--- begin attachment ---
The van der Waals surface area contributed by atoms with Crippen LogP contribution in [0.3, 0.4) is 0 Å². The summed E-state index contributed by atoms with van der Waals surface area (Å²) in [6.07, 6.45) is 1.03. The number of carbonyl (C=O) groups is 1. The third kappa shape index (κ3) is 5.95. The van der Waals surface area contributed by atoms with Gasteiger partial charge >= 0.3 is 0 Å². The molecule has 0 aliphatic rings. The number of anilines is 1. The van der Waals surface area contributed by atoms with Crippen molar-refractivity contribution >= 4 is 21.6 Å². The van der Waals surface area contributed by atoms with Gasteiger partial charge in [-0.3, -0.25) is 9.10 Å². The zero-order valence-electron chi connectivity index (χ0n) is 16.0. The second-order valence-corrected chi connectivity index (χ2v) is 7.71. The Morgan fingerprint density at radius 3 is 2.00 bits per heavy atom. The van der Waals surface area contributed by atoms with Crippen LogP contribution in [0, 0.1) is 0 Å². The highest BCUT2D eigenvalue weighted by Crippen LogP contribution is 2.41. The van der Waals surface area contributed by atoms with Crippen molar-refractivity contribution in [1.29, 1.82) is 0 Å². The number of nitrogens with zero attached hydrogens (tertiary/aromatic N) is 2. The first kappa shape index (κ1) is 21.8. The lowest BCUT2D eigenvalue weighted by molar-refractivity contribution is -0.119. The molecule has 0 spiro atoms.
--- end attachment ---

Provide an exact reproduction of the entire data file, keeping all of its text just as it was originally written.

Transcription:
The van der Waals surface area contributed by atoms with Crippen LogP contribution in [0.3, 0.4) is 0 Å². The summed E-state index contributed by atoms with van der Waals surface area (Å²) in [6.07, 6.45) is 1.03. The number of carbonyl (C=O) groups is 1. The third kappa shape index (κ3) is 5.95. The van der Waals surface area contributed by atoms with Gasteiger partial charge >= 0.3 is 0 Å². The molecule has 0 aliphatic rings. The number of anilines is 1. The van der Waals surface area contributed by atoms with Crippen molar-refractivity contribution >= 4 is 21.6 Å². The van der Waals surface area contributed by atoms with Gasteiger partial charge in [-0.3, -0.25) is 9.10 Å². The zero-order valence-electron chi connectivity index (χ0n) is 16.0. The second-order valence-corrected chi connectivity index (χ2v) is 7.71. The Morgan fingerprint density at radius 3 is 2.00 bits per heavy atom. The van der Waals surface area contributed by atoms with Crippen LogP contribution in [0, 0.1) is 0 Å². The highest BCUT2D eigenvalue weighted by Crippen LogP contribution is 2.41. The van der Waals surface area contributed by atoms with Crippen molar-refractivity contribution in [1.29, 1.82) is 0 Å². The number of nitrogens with zero attached hydrogens (tertiary/aromatic N) is 2. The first kappa shape index (κ1) is 21.8. The lowest BCUT2D eigenvalue weighted by molar-refractivity contribution is -0.119. The molecule has 0 spiro atoms.